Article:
An African Christmas

Below the equator, Christmas falls in the middle of the summer, when the sun burns the skin. It had been strange for me to be in shorts and flip-flops in Cape Town during Christmas. The stores were as noisy as those in the States and the people crowded the markets.

What was strange was that the faces were mostly black – fifty black people to one white person. And I was the strange one. I could feel eyes following me as I threaded through the market, several languages assaulted my ears. Some of the women around me carried their babies on their backs, blankets covering their bodies, and their small curly heads peaking out of the blankets.

I had wanted to stay in South Africa. It had caught my imagination and a piece of my soul. I loved the colors and the languages and the cultures. But, I couldn’t find a job. So in a few days I would be back in the States, back to my boring life.

A man touched my elbow, “Missus,” he said, his words heavy with extra sounds, “Won’t you buy?”

I shook my head, no, pulled away, and continued through the market. He turned towards the next customer as I moved away. I looked for a place to sit down so that I could watch the colors and movements of the market. I would have to press these moments into my mind and heart so that I could remember them years from now. I already missed it.

In the corner of the market, a group of men and women gathered in a corner. I turned with I heard the first bars of “Silent Night.” It was not the normal rendition from my home country. The lead singer sang the first sentence and the rest of the choir sang it back in harmonies that I had not heard before. I stopped and watched them. The swung back and forth, the lead singer sang outward to the crowd. By the next song, the entire market had stopped to watch and listen.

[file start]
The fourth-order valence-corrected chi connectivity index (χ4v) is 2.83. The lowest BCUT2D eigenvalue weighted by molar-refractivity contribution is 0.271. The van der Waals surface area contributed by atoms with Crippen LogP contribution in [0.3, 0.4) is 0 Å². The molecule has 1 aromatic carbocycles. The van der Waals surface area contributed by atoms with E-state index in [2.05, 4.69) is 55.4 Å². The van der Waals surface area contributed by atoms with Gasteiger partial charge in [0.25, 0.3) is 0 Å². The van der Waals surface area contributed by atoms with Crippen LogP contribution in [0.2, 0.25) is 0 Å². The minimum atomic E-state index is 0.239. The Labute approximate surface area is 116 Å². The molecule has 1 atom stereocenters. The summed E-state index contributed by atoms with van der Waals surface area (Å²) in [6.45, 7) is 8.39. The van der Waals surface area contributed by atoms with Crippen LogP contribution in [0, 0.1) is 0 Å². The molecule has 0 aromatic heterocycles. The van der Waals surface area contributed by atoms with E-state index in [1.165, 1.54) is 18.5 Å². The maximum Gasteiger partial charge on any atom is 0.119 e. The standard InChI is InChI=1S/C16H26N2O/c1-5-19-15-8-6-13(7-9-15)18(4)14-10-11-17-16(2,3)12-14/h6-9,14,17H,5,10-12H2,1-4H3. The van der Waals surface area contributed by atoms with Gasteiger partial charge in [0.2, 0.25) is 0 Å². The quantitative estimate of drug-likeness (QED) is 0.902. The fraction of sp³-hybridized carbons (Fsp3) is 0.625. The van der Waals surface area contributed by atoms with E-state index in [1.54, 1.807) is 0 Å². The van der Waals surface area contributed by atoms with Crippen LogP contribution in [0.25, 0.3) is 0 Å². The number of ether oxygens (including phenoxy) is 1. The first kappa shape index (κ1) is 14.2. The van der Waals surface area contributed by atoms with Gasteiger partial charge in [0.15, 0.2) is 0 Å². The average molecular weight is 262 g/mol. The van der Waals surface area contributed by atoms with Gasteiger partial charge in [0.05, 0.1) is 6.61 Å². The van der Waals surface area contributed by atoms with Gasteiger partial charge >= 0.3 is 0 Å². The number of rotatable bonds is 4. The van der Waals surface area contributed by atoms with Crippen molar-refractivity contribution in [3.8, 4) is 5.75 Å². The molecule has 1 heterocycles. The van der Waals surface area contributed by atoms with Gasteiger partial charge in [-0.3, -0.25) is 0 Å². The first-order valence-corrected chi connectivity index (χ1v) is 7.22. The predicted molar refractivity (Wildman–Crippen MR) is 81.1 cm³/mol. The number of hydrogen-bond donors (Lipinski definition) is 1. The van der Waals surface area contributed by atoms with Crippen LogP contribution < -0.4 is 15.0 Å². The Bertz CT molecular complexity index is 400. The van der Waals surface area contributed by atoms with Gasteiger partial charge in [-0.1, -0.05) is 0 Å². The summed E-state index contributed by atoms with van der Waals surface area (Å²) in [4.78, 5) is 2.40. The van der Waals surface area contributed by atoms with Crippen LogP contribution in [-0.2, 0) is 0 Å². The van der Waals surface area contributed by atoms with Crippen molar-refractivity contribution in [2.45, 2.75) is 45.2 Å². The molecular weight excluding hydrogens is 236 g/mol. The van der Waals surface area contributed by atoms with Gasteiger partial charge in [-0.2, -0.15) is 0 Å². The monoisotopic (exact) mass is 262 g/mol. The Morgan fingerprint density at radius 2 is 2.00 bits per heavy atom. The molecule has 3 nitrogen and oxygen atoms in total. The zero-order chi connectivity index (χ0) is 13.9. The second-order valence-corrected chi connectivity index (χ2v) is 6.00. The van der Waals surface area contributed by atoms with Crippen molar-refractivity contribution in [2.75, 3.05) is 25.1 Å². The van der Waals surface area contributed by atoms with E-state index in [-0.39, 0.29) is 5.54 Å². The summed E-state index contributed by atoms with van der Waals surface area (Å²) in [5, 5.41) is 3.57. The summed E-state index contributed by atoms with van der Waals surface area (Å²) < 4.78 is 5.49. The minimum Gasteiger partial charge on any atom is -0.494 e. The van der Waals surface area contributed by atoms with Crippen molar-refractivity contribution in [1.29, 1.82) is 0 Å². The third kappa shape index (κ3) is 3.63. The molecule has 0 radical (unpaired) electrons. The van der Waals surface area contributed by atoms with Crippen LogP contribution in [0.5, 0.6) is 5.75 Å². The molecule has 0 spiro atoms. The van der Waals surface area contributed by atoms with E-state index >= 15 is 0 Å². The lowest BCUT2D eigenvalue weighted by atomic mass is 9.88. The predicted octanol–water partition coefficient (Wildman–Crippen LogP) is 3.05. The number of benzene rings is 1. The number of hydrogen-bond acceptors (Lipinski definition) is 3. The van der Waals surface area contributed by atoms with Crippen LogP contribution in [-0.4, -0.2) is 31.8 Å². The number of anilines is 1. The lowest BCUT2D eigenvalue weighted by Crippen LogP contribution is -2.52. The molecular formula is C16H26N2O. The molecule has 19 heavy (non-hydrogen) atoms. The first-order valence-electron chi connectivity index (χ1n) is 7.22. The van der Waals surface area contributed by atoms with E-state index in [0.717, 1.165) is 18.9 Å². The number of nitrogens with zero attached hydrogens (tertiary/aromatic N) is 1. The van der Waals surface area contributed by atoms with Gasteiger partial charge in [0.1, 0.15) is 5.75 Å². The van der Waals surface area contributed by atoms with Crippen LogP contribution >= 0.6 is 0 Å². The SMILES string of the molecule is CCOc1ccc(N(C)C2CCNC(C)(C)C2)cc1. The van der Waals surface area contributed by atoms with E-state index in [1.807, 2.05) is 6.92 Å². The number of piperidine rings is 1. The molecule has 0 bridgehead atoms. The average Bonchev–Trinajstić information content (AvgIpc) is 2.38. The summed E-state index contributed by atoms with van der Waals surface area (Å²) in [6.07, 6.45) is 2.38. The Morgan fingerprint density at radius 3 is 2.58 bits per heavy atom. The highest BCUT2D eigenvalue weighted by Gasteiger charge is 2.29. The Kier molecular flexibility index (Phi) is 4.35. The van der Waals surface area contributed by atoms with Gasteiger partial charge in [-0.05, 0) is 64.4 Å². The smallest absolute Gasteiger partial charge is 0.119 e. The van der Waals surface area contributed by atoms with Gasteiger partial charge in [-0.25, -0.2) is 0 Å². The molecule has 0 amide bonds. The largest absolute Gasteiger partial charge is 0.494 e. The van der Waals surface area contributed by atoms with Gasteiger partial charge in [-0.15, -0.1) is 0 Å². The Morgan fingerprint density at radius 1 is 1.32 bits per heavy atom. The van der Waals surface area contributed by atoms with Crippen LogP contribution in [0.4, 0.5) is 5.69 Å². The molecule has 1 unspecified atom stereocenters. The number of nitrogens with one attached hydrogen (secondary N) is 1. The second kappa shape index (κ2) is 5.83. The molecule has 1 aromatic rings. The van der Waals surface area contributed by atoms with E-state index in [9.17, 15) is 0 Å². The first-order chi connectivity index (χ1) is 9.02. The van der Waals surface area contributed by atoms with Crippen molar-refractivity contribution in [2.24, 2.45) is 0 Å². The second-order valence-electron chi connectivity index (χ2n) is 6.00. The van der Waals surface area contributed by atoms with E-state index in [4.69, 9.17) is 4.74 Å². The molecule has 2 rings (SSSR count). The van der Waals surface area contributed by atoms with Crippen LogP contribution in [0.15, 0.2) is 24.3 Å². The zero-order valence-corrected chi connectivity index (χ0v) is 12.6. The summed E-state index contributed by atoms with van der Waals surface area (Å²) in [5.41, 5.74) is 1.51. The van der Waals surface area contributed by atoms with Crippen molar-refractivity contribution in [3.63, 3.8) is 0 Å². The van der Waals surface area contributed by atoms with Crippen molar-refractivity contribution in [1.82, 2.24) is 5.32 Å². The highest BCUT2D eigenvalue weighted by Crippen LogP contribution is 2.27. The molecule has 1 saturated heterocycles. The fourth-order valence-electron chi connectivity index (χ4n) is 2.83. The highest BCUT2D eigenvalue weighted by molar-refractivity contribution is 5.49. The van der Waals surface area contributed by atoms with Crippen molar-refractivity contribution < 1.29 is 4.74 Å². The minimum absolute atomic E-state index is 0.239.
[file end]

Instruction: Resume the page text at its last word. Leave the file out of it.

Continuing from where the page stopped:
The women with babies, the sellers, the men and women of various nationalities clapped and swayed with the music. And then, as the music swelled, young men in black boots jumped in front of the crowd. They jumped in delight and smashed their boots on the ground, the people in the crowd clapped with the music, and it swelled outwards until it filled the entire market.

I became a part of them. I clapped, sang, and heard the music with my entire being. Every muscle sang in joy to the child who had come to earth.

And then it ended. The market became a mass of single individuals looking for food, clothing, and if they had enough money, a few presents. The noise roared around me.

I knew that I had been given a special gift – not of gold or of priceless things, but a gift I could take with me where ever I might go. I would remember always this people.

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